However, the 5th dimensional aspects of the story have been fascinating.”Superman’s Mission to Mars” is a sci-fi horror story about zombie angels: the Multitude, alluded to in previous issues. This issue also sees the return of the Metaleks: Bob the Builder characters crossed with the Daleks and first mentioned in the Black Death/Superbia/Grodd  storyline in JLA Classified about seven years ago, I think.

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“Superman at the End of Days” features the evil sprite Vyndktvx  and his Anti-Superman Army- all the villains from the previous issues : Drekken, the evolving monster; psionic Susie; Nimrod the Hunter; Metalek and the mummy-like Xa-Du. The villains appear to have struck at Ma and Pa Kent in a typically timey-wimey Morrison story.  There’s even an allusion to silly Zardoz-parody, Vartox and Super-Turtle, a  Silver Age cartoon strip. The Chris Sprouse back ups are very pretty ( I also dislike Lee’s Wonder Woman costume too, for the record). Sprouse is especially creative, depicting a  Disney-fied storybook 5th Dimension.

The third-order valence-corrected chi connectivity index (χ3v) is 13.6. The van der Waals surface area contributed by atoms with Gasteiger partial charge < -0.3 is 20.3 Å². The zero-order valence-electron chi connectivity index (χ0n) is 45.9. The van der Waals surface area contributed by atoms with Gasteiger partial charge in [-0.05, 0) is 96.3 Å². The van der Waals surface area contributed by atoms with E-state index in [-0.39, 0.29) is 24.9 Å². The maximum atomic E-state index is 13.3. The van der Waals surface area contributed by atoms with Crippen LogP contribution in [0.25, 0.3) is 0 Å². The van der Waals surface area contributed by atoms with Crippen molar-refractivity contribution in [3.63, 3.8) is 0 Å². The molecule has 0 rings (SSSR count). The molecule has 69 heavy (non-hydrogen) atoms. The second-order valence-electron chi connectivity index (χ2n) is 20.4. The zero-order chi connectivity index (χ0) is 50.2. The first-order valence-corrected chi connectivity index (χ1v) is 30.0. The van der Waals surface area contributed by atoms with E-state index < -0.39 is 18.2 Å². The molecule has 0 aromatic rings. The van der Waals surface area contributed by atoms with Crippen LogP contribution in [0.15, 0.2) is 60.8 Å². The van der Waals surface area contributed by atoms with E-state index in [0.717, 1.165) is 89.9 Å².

However, the best new comic of the bunch was Hawkeye but I’ll be discussing that  one on our sister site…

Coming soon on Place: Avengers – the Bendis Years. Coming soon on the ‘optikon: who is Miles Morales?

All images presumed copyright of their respective owners

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One comment on “The Bad and the Beautiful

  1. Kid Robson says:

    I’m not inspired to want to read any of those titles, I’m afraid. I’ve either left comics behind or they’ve left me behind. I suspect it’s the latter, as I still get a kick reading back issues from years ago and my many volumes of Marvel Masterworks. I just can’t figure out who these new, joyless, PC, dry, slow as feck, murky, waste of paper publications are aimed at. Stop encouraging their production by buying them, you b*gger – it’s all your fault.. (Any verdict yet on your CDs?)